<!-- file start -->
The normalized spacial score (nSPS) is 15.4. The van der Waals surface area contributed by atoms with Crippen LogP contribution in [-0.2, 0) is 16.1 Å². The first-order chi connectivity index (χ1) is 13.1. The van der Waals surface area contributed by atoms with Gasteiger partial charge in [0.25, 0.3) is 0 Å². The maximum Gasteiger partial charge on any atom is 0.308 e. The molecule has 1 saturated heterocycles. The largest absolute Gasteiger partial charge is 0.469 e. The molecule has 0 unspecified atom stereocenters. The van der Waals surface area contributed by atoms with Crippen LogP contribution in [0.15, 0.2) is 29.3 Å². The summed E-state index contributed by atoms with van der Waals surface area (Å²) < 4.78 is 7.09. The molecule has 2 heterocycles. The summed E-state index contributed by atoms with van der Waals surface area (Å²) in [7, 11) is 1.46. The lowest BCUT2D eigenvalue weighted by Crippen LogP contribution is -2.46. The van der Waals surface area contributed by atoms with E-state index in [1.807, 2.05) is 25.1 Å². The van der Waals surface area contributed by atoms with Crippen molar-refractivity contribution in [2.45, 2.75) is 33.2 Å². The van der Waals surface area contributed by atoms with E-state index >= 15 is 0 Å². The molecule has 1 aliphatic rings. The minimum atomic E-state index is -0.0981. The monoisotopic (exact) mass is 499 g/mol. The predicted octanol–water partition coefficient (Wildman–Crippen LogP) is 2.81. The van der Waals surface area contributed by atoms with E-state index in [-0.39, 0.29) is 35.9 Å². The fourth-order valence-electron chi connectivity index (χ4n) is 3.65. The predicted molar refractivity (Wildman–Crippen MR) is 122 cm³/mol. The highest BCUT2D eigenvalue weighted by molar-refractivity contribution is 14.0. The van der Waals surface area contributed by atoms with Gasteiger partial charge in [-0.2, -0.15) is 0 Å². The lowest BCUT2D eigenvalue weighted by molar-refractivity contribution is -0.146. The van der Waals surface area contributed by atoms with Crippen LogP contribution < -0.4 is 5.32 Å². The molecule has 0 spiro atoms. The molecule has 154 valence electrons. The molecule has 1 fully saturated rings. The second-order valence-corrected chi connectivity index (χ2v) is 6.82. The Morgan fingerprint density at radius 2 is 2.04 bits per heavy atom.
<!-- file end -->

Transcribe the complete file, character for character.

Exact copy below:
The normalized spacial score (nSPS) is 15.4. The van der Waals surface area contributed by atoms with Crippen LogP contribution in [-0.2, 0) is 16.1 Å². The first-order chi connectivity index (χ1) is 13.1. The van der Waals surface area contributed by atoms with Gasteiger partial charge in [0.25, 0.3) is 0 Å². The maximum Gasteiger partial charge on any atom is 0.308 e. The molecule has 1 saturated heterocycles. The largest absolute Gasteiger partial charge is 0.469 e. The molecule has 0 unspecified atom stereocenters. The van der Waals surface area contributed by atoms with Crippen LogP contribution in [0.15, 0.2) is 29.3 Å². The summed E-state index contributed by atoms with van der Waals surface area (Å²) < 4.78 is 7.09. The molecule has 2 heterocycles. The summed E-state index contributed by atoms with van der Waals surface area (Å²) in [7, 11) is 1.46. The lowest BCUT2D eigenvalue weighted by Crippen LogP contribution is -2.46. The van der Waals surface area contributed by atoms with E-state index in [1.807, 2.05) is 25.1 Å². The van der Waals surface area contributed by atoms with Crippen molar-refractivity contribution in [2.45, 2.75) is 33.2 Å². The van der Waals surface area contributed by atoms with E-state index >= 15 is 0 Å². The molecule has 1 aliphatic rings. The minimum atomic E-state index is -0.0981. The monoisotopic (exact) mass is 499 g/mol. The predicted octanol–water partition coefficient (Wildman–Crippen LogP) is 2.81. The van der Waals surface area contributed by atoms with E-state index in [-0.39, 0.29) is 35.9 Å². The fourth-order valence-electron chi connectivity index (χ4n) is 3.65. The predicted molar refractivity (Wildman–Crippen MR) is 122 cm³/mol. The highest BCUT2D eigenvalue weighted by molar-refractivity contribution is 14.0. The van der Waals surface area contributed by atoms with Gasteiger partial charge in [-0.2, -0.15) is 0 Å². The lowest BCUT2D eigenvalue weighted by molar-refractivity contribution is -0.146. The van der Waals surface area contributed by atoms with Crippen LogP contribution < -0.4 is 5.32 Å². The molecule has 0 spiro atoms. The molecule has 154 valence electrons. The molecule has 1 fully saturated rings. The second-order valence-corrected chi connectivity index (χ2v) is 6.82. The Morgan fingerprint density at radius 2 is 2.04 bits per heavy atom.